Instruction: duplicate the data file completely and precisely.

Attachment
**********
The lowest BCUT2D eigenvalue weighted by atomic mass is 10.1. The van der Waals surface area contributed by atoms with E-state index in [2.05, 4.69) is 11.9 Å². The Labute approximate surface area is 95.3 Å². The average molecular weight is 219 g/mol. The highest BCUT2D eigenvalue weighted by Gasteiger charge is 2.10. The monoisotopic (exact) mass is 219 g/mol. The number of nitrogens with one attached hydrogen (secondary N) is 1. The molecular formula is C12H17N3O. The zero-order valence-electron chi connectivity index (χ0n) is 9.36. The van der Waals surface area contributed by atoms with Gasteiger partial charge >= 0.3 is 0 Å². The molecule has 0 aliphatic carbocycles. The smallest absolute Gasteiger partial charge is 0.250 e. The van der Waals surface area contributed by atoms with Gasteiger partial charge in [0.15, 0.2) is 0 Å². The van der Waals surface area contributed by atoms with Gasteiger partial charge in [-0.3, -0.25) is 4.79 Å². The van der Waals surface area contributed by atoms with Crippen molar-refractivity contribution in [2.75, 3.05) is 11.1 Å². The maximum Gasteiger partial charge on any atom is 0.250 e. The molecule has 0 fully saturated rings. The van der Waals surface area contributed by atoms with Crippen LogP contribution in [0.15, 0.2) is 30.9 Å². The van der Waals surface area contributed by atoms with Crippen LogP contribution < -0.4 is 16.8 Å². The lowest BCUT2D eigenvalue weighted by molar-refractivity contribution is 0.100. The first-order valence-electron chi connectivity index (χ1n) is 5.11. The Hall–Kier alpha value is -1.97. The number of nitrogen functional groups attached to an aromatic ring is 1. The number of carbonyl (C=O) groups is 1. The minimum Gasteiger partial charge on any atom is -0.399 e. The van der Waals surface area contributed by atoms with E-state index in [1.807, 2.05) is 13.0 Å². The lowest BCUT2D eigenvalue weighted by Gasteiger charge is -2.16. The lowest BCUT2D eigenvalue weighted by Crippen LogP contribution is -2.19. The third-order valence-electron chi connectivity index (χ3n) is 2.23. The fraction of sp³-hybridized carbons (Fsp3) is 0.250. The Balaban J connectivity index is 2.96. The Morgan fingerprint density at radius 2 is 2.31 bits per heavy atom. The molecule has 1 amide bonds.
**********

The lowest BCUT2D eigenvalue weighted by atomic mass is 10.1. The van der Waals surface area contributed by atoms with E-state index in [2.05, 4.69) is 11.9 Å². The Labute approximate surface area is 95.3 Å². The average molecular weight is 219 g/mol. The highest BCUT2D eigenvalue weighted by Gasteiger charge is 2.10. The monoisotopic (exact) mass is 219 g/mol. The number of nitrogens with one attached hydrogen (secondary N) is 1. The molecular formula is C12H17N3O. The zero-order valence-electron chi connectivity index (χ0n) is 9.36. The van der Waals surface area contributed by atoms with Gasteiger partial charge >= 0.3 is 0 Å². The molecule has 0 aliphatic carbocycles. The smallest absolute Gasteiger partial charge is 0.250 e. The van der Waals surface area contributed by atoms with Gasteiger partial charge in [0.15, 0.2) is 0 Å². The van der Waals surface area contributed by atoms with Gasteiger partial charge in [-0.3, -0.25) is 4.79 Å². The van der Waals surface area contributed by atoms with Crippen molar-refractivity contribution in [2.75, 3.05) is 11.1 Å². The maximum Gasteiger partial charge on any atom is 0.250 e. The molecule has 0 fully saturated rings. The van der Waals surface area contributed by atoms with Crippen LogP contribution in [0.15, 0.2) is 30.9 Å². The van der Waals surface area contributed by atoms with Crippen LogP contribution < -0.4 is 16.8 Å². The lowest BCUT2D eigenvalue weighted by molar-refractivity contribution is 0.100. The first-order valence-electron chi connectivity index (χ1n) is 5.11. The Hall–Kier alpha value is -1.97. The number of nitrogen functional groups attached to an aromatic ring is 1. The number of carbonyl (C=O) groups is 1. The minimum Gasteiger partial charge on any atom is -0.399 e. The van der Waals surface area contributed by atoms with E-state index in [1.807, 2.05) is 13.0 Å². The lowest BCUT2D eigenvalue weighted by Gasteiger charge is -2.16. The lowest BCUT2D eigenvalue weighted by Crippen LogP contribution is -2.19. The third-order valence-electron chi connectivity index (χ3n) is 2.23. The fraction of sp³-hybridized carbons (Fsp3) is 0.250. The Balaban J connectivity index is 2.96. The Morgan fingerprint density at radius 2 is 2.31 bits per heavy atom. The molecule has 1 amide bonds.